A system of philosophy of the sort presented in this and the following volumes begins with logic. Philosophy properly speaking is characterized by the kind oflogic it employs, for what it employs it assumes, however silently; and what it assumes it presupposes. The logic stands behind the ontology and is, so to speak, metaphysically prior. One word of caution. The philosophical aspects of logic have lagged behind the mathematical aspects in point of view of interest and develop ment. The work (...) of N. Rescher and others have gone a long way to correct this. However, their work on philosophical logic has been more concerned with the logical than with the philosophical aspects. I have in mind another approach, one that would call attention to the ontological or metaphysical aspects, whichever term you prefer. It is this approach which I have pursued in the following chapters. Since together they stand at the head of a system of philosophy which has been developed in some seventeen books, a system which ranges over all of the topics of philosophy, the chosen approach can be seen as the necessary one. But I have not written any logic, I have merely indicated the sort of logic that has to be written. (shrink)
The problem of knowledge.--The acquisition of knowledge.--The assimilation of knowledge.--The deployment of knowledge.--Knowing, doing and being.--Absent objects.--The mind-body problem.--The knowledge of the known.--The subjectivity of a realist.--Activity as a source of knowledge.--On beliefs and believing.--Adaptive responses and the ecosystem.--The reality game.
The range and the reach of beliefs always involve the whole individual. organs are only the agents of organisms: the individual acts through his parts, thinks with his brain, feels through his senses, acts by means of his muscles; but the entire man is always engaged. beliefs are acquired by thought, feeling or action, held in the memory as retention schemata, and issued in individual behavior. beliefs are supported by social pressure, and are stored in the unconscious as ontology.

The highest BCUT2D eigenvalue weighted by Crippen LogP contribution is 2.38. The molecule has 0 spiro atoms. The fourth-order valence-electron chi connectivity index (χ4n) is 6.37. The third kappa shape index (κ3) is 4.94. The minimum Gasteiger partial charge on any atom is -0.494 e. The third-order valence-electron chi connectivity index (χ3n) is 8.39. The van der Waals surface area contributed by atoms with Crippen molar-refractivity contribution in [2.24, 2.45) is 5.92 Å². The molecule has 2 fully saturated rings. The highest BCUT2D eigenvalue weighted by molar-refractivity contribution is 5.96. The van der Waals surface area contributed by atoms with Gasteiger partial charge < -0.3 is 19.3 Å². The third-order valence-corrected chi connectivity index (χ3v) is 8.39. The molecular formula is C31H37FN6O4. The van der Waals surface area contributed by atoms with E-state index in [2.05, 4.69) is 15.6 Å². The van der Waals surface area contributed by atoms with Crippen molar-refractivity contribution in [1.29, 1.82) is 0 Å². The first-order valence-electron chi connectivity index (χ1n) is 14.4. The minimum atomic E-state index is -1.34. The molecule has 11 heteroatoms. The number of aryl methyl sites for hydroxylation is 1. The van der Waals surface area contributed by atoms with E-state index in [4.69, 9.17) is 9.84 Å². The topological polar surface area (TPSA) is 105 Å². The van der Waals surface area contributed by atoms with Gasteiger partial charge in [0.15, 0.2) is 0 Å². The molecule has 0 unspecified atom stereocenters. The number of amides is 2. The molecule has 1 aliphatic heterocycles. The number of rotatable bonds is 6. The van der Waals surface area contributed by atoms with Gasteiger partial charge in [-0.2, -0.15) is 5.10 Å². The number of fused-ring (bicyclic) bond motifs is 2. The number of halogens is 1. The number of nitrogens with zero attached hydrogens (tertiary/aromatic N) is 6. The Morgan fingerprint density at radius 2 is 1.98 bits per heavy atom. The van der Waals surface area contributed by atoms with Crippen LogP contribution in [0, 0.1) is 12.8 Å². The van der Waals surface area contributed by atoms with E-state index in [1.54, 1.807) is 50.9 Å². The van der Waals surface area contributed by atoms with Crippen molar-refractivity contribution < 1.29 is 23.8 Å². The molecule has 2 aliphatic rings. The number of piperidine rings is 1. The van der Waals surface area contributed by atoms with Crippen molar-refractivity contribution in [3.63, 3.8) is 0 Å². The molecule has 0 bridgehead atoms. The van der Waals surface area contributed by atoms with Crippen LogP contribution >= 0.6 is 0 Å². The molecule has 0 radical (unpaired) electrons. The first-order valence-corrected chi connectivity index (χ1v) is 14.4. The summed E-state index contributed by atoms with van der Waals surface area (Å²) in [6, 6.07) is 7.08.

There remains only the obligation to thank those who have helped me with specific suggestions and the editors who have kindly granted permission to reprint material which first appeared in the pages of their journals. To the former group belong Alan B. Brinkley and Max O. Hocutt Portion of chap ters I and VI were published in Philosophy of Science; of chapters IV and V in Perspectives in Biology and Medicine; of chapter VIII in Dialectica; of chapter IX in The (...) British lournal for the Philosophy of Science; and of chapter XIII in Synthese. J.K.F. New Orleans, 1971 PREFACE In this book I have tried to describe the scientific method, understood as the hypothetico-experimental technique of investigation which has been prac ticed so successfully in the physical sciences. It is the first volume of a three-volume work on the philosophy of science, each of which, however, is complete and independent. A second volume will contain an account of the domain in which the method operates and a history of empiricism. A third volume will be devoted to the philosophy of science proper: the metaphysics and epistemology presupposed by the method, its logical structure, and the ethical implications of its results. (shrink)